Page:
Professor Per-Erik Eriksson, Luleå University of Technology, has, in cooperation with the Swedish Transport Administration (Trafikverket), developed new guidelines that give suppliers greater freedom to develop innovative and cost-effective solutions for Sweden's road and rail networks.
Trafikverket purchases materials and services for SEK 40 billion each year and and is the largest customer in the Swedish infrastructure sector. They therefore have a unique opportunity to promote suppliers' development of new products and production methods. The government also places high demands on Trafikverket to drive the development of the infrastructure sector, both in terms of increased efficiency in terms of road and rail for money, and innovation and sustainable development.
Focus on function
The Swedish Transport Administration has initiated a project by testing three new types of procurement strategies to strengthen suppliers' opportunities and driving forces for innovation and sustainable development.
– Contracts where the assignment is very specified often make it more difficult for the supplier and complicates new innovative solutions. The Swedish Transport Administrations new procurement strategies give greater opportunity to establish contracts with less detail management of the technical solutions you buy, says Per Erik Eriksson, Professor at Luleå University of Technology.
Instead, the focus is on the function to be delivered and on cooperation with the supplier who gets greater freedom to design effective and innovative solutions, which also requires new forms of compensation and collaboration models. Most suppliers, especially the larger companies, are pleased with new ways to procure as a complement to traditionally contracts focusing on performance.
New model for procurement
Per Erik Eriksson has developed the model and framework that today forms the essence of The Swedish Transport Administrations new procurement guidelines. The model thus forms the basis for a very large part of the Swedish Transport Administration's procurement and defines how to choose and tailor procurement strategies to the unique conditions of the projects.
The goal is to promote the right balance between competition and cooperation with suppliers: more challenging project conditions in terms of complexity and uncertainty requires more focus on cooperation. The model is based on many years of research and interviews with clients, suppliers and projectors in case studies of many different types of construction projects, not just in the infrastructure sector.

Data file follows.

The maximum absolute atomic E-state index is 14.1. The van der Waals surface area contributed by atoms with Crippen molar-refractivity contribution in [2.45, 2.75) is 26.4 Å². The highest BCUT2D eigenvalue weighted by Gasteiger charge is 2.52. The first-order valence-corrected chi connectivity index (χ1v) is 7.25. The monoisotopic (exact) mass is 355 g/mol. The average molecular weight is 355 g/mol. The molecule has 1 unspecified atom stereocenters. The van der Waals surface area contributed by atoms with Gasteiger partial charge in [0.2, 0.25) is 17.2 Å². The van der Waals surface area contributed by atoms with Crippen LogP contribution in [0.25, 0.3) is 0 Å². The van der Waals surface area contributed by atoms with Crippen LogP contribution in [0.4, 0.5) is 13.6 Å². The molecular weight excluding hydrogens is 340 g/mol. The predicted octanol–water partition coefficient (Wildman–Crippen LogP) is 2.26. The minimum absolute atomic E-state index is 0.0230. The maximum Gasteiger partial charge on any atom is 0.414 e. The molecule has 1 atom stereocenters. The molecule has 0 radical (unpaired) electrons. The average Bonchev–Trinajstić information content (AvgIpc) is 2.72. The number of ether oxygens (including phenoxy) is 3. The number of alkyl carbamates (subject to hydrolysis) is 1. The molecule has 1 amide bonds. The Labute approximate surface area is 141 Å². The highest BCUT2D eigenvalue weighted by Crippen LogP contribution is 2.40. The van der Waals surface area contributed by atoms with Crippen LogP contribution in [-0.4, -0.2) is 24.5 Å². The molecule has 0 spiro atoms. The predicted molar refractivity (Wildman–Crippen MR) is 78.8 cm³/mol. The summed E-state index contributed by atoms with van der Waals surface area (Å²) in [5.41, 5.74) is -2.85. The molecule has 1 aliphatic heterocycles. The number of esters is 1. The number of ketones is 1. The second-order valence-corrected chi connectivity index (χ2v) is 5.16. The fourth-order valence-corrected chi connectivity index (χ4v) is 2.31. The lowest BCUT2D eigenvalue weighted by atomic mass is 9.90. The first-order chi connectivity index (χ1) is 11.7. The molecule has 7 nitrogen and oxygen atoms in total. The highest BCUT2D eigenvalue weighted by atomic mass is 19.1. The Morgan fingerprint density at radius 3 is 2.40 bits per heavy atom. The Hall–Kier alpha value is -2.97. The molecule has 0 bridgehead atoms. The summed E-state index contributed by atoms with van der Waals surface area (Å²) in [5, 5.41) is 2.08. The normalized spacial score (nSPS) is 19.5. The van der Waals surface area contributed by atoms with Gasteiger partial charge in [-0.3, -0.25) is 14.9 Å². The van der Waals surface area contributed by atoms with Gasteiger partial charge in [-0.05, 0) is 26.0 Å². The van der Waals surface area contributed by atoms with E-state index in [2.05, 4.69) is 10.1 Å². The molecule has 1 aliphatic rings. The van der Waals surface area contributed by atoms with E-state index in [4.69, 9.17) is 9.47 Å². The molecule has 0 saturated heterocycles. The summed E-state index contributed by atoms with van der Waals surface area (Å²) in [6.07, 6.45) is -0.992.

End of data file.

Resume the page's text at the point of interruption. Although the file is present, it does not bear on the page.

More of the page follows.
Åsa Markström, Head of Purchasing and Logistics at the Swedish Transport Administration, welcomes the cooperation that the agency has with Luleå University of Technology. A new order and procurement strategy and the changes it has lead to within the Swedish Transport Administration, is the basis for the cooperation.
The aim of the research collaboration is to answer questions such as the effect of changes and new strategies has on the market and if more benefits are gained from the investment by increasing productivity, innovation and competition in the construction market.
– Cooperation with Sweden's joint researchers with expertise in procurement for increased innovation and sustainability in the construction industry is very important for the Swedish Transport Administration, to increase knowledge about the impact of different procurement strategies on the market. With the help of the research effort, the Swedish Transport Administration wants to create a learning organization and industry through the researchers working closely with us, and the results are delivered continuously, she says.
The research collaboration continues with Per-Erik Eriksson leading the research project "Public procurement strategies for sustainable development in the infrastructure sector". The project is funded by Formas, the Swedish Transport Administration and the ProcSIBE research platform ("Procurement for Sustainable Innovation in the Built Environment"), in collaboration with the Royal Institute of Technology, Linköping University of Technology and Lund University.